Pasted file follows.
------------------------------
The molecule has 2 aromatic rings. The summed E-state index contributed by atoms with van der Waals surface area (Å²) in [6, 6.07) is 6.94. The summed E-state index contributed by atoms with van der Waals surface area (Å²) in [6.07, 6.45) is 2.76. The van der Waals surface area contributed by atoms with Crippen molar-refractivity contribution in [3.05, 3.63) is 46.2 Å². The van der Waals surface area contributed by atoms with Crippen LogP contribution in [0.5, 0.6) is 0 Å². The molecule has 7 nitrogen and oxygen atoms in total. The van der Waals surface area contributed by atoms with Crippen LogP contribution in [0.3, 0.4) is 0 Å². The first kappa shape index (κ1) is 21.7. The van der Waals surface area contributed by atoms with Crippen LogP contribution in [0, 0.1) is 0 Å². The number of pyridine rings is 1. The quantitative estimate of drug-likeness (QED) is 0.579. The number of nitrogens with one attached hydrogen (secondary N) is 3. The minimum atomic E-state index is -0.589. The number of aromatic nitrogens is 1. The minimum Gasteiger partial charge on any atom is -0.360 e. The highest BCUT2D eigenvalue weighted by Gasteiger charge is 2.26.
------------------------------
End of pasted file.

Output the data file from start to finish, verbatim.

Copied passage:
The molecule has 2 aromatic rings. The summed E-state index contributed by atoms with van der Waals surface area (Å²) in [6, 6.07) is 6.94. The summed E-state index contributed by atoms with van der Waals surface area (Å²) in [6.07, 6.45) is 2.76. The van der Waals surface area contributed by atoms with Crippen molar-refractivity contribution in [3.05, 3.63) is 46.2 Å². The van der Waals surface area contributed by atoms with Crippen LogP contribution in [0.5, 0.6) is 0 Å². The molecule has 7 nitrogen and oxygen atoms in total. The van der Waals surface area contributed by atoms with Crippen LogP contribution in [0.3, 0.4) is 0 Å². The first kappa shape index (κ1) is 21.7. The van der Waals surface area contributed by atoms with Crippen LogP contribution in [0, 0.1) is 0 Å². The number of pyridine rings is 1. The quantitative estimate of drug-likeness (QED) is 0.579. The number of nitrogens with one attached hydrogen (secondary N) is 3. The minimum atomic E-state index is -0.589. The number of aromatic nitrogens is 1. The minimum Gasteiger partial charge on any atom is -0.360 e. The highest BCUT2D eigenvalue weighted by Gasteiger charge is 2.26.